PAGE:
Thursday, April 17, 2014

My Misadventures in Research

By Robert Liparulo

Solid research is crucial to the success of any story. You’ve heard it a thousand times (see Brad Taylor’s excellent article on "The Thrill Begins": How Important is Research in a Novel?), so I won’t belabor the point.  But maybe airing my more unusual research-related experiences will embolden your own efforts to dig deep for the “good stuff” that’ll lift your stories from good to great. None of this is meant to scare you, but rather show you that you can step on toes (albeit unintentionally) in the name of research and live to tell about it.

Know when you have enough. The best knowledge comes from personal experience, but when your story extends beyond that, you have to reach out to others. My typical tactic is to first talk to someone I already know who can point me to someone else with more knowledge of the subject I’m researching. With luck, that person will in turn refer me to another source with even more knowledge . . . and so on, until I reach the person who can give me the juiciest bits. This is the person who knows not only the truth, but also the fascinating factoids that no one will find in a magazine or Wikipedia article, the stuff that gives your voice authority and supports your story’s contentions like iron scaffolding.

For my first book, Comes a Horseman, I wanted to learn more about a rumored organization that was hording financial assets and human resources in order to turn them over to the antichrist once he revealed himself. I contacted a friend at the Denver Seminary and got the ball rolling toward the All Knowing Oz. I never reached him or her. Just when I thought I’d really stumbled onto something—people I believed were on the fringes of the very group I sought—a phone call woke me at three in the morning.

The person on the other end was using an electronic voice changer: “Stop looking for us,” was all the voice said, and it was enough. I decided instantly that I had all I needed to tell my story, and not wanting to find my dog nailed to my front door, I stopped digging. But a character in the story did receive a late-night call and felt the same gut-liquefying terror I did upon hearing an electronically altered voice coming over the line.

Inquisitiveness begets inquisitiveness. For my next novel, Germ, I contacted an engineer at Lawrence Livermore National Laboratory, which had invented the Lifeguard, a technology that tracked bullets in flight and accurately returned sniper fire within milliseconds of a shot. I wanted to know if the system could be paired with a M134 minigun—a Gatling-style machine gun that can fire 6,000 rounds a minute—and where the technology would be in a few years; being ahead of curve makes stories informative and just-plain-cool. The engineer provided invaluable insight into the technology, but insisted on my not acknowledging him in the book, almost always a great sign you’ve uncovered true insider information.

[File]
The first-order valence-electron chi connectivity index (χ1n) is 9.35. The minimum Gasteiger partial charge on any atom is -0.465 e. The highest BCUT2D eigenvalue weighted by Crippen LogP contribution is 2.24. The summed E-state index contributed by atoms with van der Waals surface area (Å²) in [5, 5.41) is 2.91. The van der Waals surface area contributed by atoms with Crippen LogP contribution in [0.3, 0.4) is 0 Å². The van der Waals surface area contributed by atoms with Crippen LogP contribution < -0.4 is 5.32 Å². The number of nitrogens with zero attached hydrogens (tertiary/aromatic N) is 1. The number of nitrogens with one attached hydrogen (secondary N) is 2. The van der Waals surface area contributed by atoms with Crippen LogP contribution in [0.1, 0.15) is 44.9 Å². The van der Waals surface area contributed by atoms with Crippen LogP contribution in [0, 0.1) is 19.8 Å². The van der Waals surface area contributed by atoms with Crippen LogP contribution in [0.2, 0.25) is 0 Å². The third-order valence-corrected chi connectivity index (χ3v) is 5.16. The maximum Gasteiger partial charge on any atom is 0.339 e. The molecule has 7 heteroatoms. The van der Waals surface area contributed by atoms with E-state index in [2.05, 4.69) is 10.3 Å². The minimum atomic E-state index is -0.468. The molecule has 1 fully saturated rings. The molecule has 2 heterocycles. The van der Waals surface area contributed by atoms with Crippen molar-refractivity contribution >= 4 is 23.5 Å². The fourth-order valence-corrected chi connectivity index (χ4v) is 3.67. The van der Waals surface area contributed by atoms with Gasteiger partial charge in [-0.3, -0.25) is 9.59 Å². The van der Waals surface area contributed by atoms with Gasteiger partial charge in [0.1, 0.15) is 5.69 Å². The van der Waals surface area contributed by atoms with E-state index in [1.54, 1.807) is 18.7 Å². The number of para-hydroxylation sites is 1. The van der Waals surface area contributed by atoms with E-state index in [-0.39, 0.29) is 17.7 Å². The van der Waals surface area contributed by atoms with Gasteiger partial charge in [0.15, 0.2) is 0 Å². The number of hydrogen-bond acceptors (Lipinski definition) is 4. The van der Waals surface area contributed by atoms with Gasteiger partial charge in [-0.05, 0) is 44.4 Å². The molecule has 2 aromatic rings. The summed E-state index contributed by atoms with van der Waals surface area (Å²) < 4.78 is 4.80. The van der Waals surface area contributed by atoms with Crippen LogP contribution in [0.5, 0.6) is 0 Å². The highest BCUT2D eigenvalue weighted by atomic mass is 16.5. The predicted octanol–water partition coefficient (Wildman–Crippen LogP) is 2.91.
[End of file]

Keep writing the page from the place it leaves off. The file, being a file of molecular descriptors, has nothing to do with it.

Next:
About a week later, two FBI agents came to my door with questions of their own, all pertaining to my interest in the Lifeguard system. They left with copies of my story notes, my book contract, and Comes a Horseman. That was the last I heard from them, but knowing you’re on the FBI’s radar is a bit unnerving.

Being in the wrong place at the wrong time. While researching The 13th Tribe, which tracked a group of immortal vigilantes as they traversed the globe doing what vigilantes do, I contacted an owner of a travel agency that specialized in both international travel and private jet rentals. I needed to know about small, private airfields in places like Tel Aviv and Bucharest. Next thing I know, the local PD’s knocking, but not to find out if I was an international terrorist or assassin. Shortly after my visit, the travel agency had been broken into and robbed; the owner labeled me as a “suspicious character.” Again, I showed the investigators my notes and contracts, my published books and current manuscript, and gave them my fingerprints. Turns out the owner was indicted for the crime; I was his red herring. There’s a story in that, but I haven’t done anything with it—yet.

The cautionary tales go on and on—the black-market wolf-dog breeder who tossed a steak into a pack of hungry animals while telling me, “No one would be stupid enough to turn me in”; the call from the NSA wondering why I wanted to know about satellite laser weapons (it was for my book Deadfall)—and in every case, the research and how it played out in my story was worth the scare and hassle. I write thrillers; rattling cages comes with the territory, and if I’m not rattling them enough to get some blowback—that’s when I’m really worried.

Best-selling novelist Robert Liparulo is a former journalist, with over a thousand articles and multiple writing awards to his name. His first three critically acclaimed thrillers—Comes a Horseman, Germ, and Deadfall—were optioned by Hollywood producers, as well as his Dreamhouse Kings series for young adults. His latest book is The Judgment Stone, the second in the Immortal Files trilogy, after The 13thTribe. Liparulo is currently working on an original screenplay of a political thriller with director Andrew Davis (The Fugitive, The Guardian). New York Times best-selling author Steve Berry calls Liparulo’s writing “Inventive, suspenseful, and highly entertaining . . . Robert Liparulo is a storyteller, pure and simple.” Liparulo lives in Colorado with his family.
The Judgment Stone  finds  The 13th Tribe's Jagger Baird facing a group of Immortals even nastier than the Tribe. When this group uses an ancient artifact, which allows them to see beyond the veil of this world into the next, to murder the world's most gifted people, Jagger must overcome his own doubts and fears to stop the carnage.

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